"I went in there one day and got a haircut and she offered me a beer. I said, 'Aw, I can't, I've got to go back to work.' She said, 'Well, you can come back after work,' and so I did."
The topless barber shop has closed down — Howard Supply's management staff took it for office space years ago — but that particular type of entertainment is still around, and considerably more exposed. The Teaser Pleaser, a strip club gallingly positioned catty-corner from Flight, Fit & Fun's giant kiddie bounce-house, serves that clientele.
"This place is the epiphany of the most ridiculous location on planet earth," customer Ed Alba, perhaps meaning "epitome," wrote in an online review of the club.
Another strip club, the Exotic Kitty, situated on adjacent Sillect Road, sits in an equally incongruous location, next to a veterinary clinic.
Then, on the cultural and economic flip side, is the out-of-place, multiple-story, soon-to-open headquarters of Kern Health Systems, which for reasons perhaps only the Bakersfield Planning Department can explain, crowds the north half of the Bakersfield sign so closely, the signature arch is all but invisible from southbound 99, practically until drivers are passing it.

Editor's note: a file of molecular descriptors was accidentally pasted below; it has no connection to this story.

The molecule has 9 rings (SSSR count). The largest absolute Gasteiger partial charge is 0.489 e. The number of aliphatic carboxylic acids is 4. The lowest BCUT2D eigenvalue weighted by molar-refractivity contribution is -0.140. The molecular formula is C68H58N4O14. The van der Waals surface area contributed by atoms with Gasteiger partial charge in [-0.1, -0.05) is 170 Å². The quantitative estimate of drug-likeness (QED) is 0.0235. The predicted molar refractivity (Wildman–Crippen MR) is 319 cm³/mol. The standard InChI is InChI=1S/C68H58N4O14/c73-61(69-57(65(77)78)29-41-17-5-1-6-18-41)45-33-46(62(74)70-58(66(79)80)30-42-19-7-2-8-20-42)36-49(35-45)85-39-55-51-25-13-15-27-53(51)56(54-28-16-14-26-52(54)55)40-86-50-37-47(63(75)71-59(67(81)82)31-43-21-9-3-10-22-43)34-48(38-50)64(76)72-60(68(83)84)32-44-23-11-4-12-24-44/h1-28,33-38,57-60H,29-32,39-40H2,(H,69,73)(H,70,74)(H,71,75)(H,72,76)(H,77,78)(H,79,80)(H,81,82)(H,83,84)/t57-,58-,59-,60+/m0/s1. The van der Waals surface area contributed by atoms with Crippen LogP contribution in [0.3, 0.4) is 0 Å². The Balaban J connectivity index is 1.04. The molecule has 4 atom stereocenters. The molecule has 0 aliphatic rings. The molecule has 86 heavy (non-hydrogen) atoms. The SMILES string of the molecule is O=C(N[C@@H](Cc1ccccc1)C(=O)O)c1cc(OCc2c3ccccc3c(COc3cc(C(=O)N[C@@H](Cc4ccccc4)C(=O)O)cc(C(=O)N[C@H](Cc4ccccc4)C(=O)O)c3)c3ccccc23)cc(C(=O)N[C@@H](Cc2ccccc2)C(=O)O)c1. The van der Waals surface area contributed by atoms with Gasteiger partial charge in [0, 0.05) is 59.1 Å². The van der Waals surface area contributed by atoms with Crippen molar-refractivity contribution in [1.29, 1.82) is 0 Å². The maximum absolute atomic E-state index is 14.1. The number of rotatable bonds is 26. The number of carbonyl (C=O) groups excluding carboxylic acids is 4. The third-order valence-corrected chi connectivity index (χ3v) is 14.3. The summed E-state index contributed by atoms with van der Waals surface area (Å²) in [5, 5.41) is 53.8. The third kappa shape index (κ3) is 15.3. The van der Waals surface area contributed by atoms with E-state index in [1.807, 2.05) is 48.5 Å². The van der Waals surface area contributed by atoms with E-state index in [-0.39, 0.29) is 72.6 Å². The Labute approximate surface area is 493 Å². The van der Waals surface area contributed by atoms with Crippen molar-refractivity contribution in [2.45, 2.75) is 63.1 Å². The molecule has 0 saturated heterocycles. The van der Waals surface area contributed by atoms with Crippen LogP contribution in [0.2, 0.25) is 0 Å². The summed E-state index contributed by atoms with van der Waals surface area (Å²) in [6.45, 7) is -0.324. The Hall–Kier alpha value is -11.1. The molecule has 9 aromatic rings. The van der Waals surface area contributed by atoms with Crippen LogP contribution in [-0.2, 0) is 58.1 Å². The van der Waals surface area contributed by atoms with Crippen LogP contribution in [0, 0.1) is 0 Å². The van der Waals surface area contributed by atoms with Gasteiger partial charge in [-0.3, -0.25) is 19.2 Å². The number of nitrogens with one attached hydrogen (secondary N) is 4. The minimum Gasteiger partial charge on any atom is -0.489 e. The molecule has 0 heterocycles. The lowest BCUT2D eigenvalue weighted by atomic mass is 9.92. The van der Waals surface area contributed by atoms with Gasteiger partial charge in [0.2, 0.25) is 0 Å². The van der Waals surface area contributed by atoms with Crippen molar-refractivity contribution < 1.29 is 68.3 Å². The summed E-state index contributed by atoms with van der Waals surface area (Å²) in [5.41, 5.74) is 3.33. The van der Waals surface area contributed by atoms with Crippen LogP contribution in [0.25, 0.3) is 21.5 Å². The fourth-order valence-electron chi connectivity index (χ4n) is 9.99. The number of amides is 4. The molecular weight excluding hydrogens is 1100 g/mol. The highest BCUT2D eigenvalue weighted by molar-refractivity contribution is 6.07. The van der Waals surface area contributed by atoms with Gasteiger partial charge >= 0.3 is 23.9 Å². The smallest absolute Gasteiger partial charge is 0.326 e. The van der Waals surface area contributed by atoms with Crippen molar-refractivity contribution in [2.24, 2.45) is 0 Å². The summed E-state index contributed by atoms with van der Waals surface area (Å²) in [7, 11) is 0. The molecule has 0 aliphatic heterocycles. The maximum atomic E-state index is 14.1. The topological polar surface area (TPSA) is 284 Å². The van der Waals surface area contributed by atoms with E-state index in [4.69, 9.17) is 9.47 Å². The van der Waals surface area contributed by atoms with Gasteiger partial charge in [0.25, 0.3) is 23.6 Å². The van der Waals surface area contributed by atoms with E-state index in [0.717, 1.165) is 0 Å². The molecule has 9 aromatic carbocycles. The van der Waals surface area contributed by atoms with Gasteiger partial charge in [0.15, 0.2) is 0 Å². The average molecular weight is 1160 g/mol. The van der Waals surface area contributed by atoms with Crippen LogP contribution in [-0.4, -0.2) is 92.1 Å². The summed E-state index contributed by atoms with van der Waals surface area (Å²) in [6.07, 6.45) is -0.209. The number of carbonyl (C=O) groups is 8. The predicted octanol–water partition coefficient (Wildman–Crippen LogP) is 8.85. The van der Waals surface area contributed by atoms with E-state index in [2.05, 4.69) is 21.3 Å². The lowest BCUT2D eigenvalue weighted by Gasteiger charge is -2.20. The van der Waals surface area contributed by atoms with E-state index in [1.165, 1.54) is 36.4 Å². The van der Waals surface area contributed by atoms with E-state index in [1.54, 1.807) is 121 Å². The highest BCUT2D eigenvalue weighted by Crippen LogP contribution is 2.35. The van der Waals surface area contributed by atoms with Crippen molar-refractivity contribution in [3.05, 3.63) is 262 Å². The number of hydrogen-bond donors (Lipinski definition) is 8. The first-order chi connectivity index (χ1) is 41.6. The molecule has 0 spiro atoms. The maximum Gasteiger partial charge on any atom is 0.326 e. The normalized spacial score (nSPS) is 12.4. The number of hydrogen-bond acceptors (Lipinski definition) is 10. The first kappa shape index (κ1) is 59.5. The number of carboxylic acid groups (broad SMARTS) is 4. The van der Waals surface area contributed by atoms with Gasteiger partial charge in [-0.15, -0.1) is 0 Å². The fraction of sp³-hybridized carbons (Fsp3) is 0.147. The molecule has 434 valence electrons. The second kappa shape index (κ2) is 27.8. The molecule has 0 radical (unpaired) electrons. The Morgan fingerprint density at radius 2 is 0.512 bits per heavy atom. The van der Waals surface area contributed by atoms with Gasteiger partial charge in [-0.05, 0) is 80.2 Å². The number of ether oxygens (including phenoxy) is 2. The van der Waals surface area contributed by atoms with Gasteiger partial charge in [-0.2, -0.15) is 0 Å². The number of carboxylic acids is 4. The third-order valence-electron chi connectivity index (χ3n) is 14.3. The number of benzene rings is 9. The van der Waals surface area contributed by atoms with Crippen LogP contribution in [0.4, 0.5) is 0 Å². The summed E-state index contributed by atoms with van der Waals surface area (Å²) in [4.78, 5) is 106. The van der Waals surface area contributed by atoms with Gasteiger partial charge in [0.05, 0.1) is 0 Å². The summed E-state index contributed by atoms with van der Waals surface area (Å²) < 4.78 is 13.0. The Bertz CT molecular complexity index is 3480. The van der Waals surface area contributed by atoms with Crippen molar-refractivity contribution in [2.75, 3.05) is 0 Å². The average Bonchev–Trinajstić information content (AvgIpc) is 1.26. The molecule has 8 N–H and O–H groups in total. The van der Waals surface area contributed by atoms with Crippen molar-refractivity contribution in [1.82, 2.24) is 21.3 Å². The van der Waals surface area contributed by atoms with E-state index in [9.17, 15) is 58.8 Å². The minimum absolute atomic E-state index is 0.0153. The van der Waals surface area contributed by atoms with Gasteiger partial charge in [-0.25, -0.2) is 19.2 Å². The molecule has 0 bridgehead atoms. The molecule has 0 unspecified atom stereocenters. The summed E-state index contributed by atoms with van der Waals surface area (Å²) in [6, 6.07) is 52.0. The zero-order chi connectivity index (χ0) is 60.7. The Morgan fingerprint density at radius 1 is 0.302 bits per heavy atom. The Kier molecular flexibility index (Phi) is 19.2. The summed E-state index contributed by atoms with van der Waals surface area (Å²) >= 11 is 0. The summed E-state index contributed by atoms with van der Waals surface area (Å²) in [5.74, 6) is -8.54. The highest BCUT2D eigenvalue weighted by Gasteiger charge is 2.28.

Nudie bars and ill-matched architecture aside, the blue collar workers of Buck Owens Boulevard like the street's changing nature.
"What's good for us is good for them," said Nate Hobson, Howard Supply's branch manager. "When oil prices are good, it's good for those businesses, too. It lifts everybody up. It's also nice to have another place to take a customer to lunch."
"It all fits together," said Joshua Tiger, district manager of the Boot Barn. "The Crystal Palace, Zingo's — they cater to the same people we do. Our customer is Bakersfield, the farmworkers, the oil field workers, the country folk. But it's great to see new development bring a little more life to the area. It's not all necessarily the same culture, but the legacy of Buck Owens Boulevard will always be there."
Red Simpson, the late, great Bakersfield Sound songwriter and 1960s truck-drivin’-song recording artist, would surely have something Okily poignant to say here. It would undoubtedly involve girls, trucks and chicken fried steak — themes that will be part of the Pierce Road/Buck Owens Boulevard legacy for as long as America runs on diesel.